Within contemporary personality psychology there is widespread consensus that, at long last, the basic elements of "the" human personality have been empirically discovered, and that the systematic search for the underlying causes and consequences of personality differences can be pursued on this basis. The putatively basic trait dimensions are neuroticism, extraversion, openness, agreeableness, and conscientiousness, and are referred to collectively as "the Big Five." In the present article, this perspective on the psychology of personality is examined critically and found wanting. (...) It is argued that neither the "Big Five" framework in particular nor trait "psychology" more generally is adequate as the basis for a scientific psychology of the human person. 2012 APA, all rights reserved). (shrink)
Were it one's purpose to set rolling in scornful impatience the eyes of those who currently animate the discipline of personality psychology, one could scarcely do better than to initiate some discussion of the so-called "nomothetic vs. idiographic" controversy, a dispute that has nagged the field for at least the past 50 years. The author has been persuaded that the need for such an analysis will prevail for just so long as it takes the legion but, alas, ersatz "nomotheticists' of (...) personality psychology to finally get it right: The knowledge yielded by conventional' 'nomothetic' personality research has never been, is not now, and will never be nomothetic in any sense of the term to which a personality theorist would be compelled to bow. When all is said and done, it is only this dogma, as fallacious as it is resilient, that has nourished some six decades of "nomothetic" hegemony and, in the process, served repeatedly as the grounds for summarily banishing to their collective corner dispirited critics such as Allport . But while the intimidating hubris of psychometric sophisticates may heretofore have muted many who, in their alleged "romanticism" dared to challenge conventional "nomothetic" wisdom, such browbeating does not dispel ghosts—Teutonic or otherwise. There are certain essentially epistemological problems with which apologists for traditional "nomotheticism" simply must come to grips, and if prior critics of the dominant paradigm failed to articulate those problems adequately , then the struggle must be joined anew, because the problems are genuine and they are not just going to evaporate. 2012 APA, all rights reserved). (shrink)
Reviews the book, What’s behind the research? Discovering hidden assumptions in the behavioral sciences by Brent D. Slife and Richard N. Williams . As the book's subtitle indicates, the authors' purpose is to assist the reader in Discovering hidden assumptions in the behavioral sciences, a worthy objective not likely to be realized simply through a love affair with "information" and its packaging. Slife and Williams state their mission clearly: "Presenting hidden assumptions, along with their costs and consequences, is our task (...) in this book. Whether you are a student of the behavioral sciences, therapist, educator, businessperson, or simply a consumer of behavioral science information, you will need to know the implicit ideas in that information. What are the main interpretations of the data by scientists? What alternative methods are available for gathering knowledge? What ideas are embedded in the usual approaches to abnormality and treatment? Are there other ideas available for generating solutions to human problems? Do conventional approaches to business or education include assumptions about the world or human nature that are questionable or unacceptable to the people who use them? We attempt to answer these and many other questions." In most respects, Slife and Williams do a splendid job at this. Many of the central conceptual issues Slife and Williams have raised have been treated before 2012 APA, all rights reserved). (shrink)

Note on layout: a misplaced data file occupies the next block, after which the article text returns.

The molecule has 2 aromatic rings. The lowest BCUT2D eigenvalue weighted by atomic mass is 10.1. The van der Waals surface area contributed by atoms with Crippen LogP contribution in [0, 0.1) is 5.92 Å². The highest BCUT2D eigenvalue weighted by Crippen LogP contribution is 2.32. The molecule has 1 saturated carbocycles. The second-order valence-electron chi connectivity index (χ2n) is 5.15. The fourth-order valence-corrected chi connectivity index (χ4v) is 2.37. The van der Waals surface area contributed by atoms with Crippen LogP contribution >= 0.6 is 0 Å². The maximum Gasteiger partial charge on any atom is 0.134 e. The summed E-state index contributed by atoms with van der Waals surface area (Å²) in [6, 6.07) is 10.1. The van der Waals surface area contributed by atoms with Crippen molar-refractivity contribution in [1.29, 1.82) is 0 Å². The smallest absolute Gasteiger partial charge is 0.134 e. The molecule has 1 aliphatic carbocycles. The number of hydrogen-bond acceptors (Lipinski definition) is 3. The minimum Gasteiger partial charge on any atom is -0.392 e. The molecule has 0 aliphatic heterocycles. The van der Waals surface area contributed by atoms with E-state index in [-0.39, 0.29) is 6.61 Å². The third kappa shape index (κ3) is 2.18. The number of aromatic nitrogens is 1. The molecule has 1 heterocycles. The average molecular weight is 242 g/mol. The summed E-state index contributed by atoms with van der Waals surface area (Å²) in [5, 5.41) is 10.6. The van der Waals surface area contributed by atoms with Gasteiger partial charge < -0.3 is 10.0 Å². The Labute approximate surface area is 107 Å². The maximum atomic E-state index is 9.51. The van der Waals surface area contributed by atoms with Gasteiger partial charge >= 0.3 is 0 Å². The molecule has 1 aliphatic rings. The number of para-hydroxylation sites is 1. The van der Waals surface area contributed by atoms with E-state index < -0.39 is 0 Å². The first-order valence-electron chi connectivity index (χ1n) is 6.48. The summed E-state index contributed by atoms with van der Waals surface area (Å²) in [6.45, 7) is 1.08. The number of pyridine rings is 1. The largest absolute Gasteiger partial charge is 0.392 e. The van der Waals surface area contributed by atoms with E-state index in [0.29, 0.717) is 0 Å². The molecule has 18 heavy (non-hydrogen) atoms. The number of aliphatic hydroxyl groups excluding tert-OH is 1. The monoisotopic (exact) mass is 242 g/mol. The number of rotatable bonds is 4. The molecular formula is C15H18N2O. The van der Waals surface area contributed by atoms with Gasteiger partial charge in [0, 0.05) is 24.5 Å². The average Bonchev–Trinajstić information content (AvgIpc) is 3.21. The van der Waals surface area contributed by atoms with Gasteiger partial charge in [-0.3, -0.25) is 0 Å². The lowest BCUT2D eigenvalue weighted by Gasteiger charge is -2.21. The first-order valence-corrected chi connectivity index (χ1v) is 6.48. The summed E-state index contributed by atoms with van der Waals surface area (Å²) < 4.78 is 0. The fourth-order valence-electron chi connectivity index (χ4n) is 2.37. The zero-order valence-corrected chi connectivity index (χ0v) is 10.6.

Following a brief discussion of the need for a psychology of personality conceived as something other than the assessment and study of individual differences, the present article is addressed to four misconceptions which must be eliminated if this goal is ever to be realized. The four misconceptions are that to abandon the traditional individual differences paradigm is to abandon the search for so-called nomothetic principles; that to advocate the study of individuals is to advocate the study of just one individual; (...) that to argue against the assessment and study of individual differences is to deny that such differences paradigm are methodological “softies.” The author’s vision of explanation in a reconceived psychology of personality is developed within the context of the discussion of these misconceptions. 2012 APA, all rights reserved). (shrink)
Published in two volumes, these books provide a student audience with an excellent scholarly edition of Malthus' Essay on Population. Written in 1798 as a polite attack on post-French revolutionary speculations on the theme of social and human perfectibility, it remains one of the most powerful statements of the limits to human hopes set by the tension between population growth and natural resources. Based on the authoritative variorum edition of the versions of the Essay published between 1803 and 1826, and (...) complete with full introduction and bibliographic apparatus, this edition is intended to show how Malthusianism impinges on the history of political thought, and how the author's reputation as a population theorist and political economist was established. (shrink)